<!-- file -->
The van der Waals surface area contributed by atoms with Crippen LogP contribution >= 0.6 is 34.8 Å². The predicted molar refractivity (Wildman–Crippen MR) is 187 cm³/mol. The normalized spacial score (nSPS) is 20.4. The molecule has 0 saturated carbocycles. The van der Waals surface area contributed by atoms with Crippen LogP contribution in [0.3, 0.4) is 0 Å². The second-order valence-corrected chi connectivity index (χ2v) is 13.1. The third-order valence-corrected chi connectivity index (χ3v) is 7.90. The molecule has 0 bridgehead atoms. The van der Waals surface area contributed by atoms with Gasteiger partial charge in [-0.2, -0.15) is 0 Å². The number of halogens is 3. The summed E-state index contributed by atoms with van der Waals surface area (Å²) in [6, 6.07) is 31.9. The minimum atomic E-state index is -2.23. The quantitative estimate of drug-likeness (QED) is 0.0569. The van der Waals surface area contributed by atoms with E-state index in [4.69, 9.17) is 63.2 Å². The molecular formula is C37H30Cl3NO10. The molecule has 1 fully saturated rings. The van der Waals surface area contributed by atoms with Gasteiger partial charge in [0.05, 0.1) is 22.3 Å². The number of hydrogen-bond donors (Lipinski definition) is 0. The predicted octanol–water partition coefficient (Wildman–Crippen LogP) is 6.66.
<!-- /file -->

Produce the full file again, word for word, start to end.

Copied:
The van der Waals surface area contributed by atoms with Crippen LogP contribution >= 0.6 is 34.8 Å². The predicted molar refractivity (Wildman–Crippen MR) is 187 cm³/mol. The normalized spacial score (nSPS) is 20.4. The molecule has 0 saturated carbocycles. The van der Waals surface area contributed by atoms with Crippen LogP contribution in [0.3, 0.4) is 0 Å². The second-order valence-corrected chi connectivity index (χ2v) is 13.1. The third-order valence-corrected chi connectivity index (χ3v) is 7.90. The molecule has 0 bridgehead atoms. The van der Waals surface area contributed by atoms with Gasteiger partial charge in [-0.2, -0.15) is 0 Å². The number of halogens is 3. The summed E-state index contributed by atoms with van der Waals surface area (Å²) in [6, 6.07) is 31.9. The minimum atomic E-state index is -2.23. The quantitative estimate of drug-likeness (QED) is 0.0569. The van der Waals surface area contributed by atoms with E-state index in [4.69, 9.17) is 63.2 Å². The molecular formula is C37H30Cl3NO10. The molecule has 1 fully saturated rings. The van der Waals surface area contributed by atoms with Gasteiger partial charge in [0.05, 0.1) is 22.3 Å². The number of hydrogen-bond donors (Lipinski definition) is 0. The predicted octanol–water partition coefficient (Wildman–Crippen LogP) is 6.66.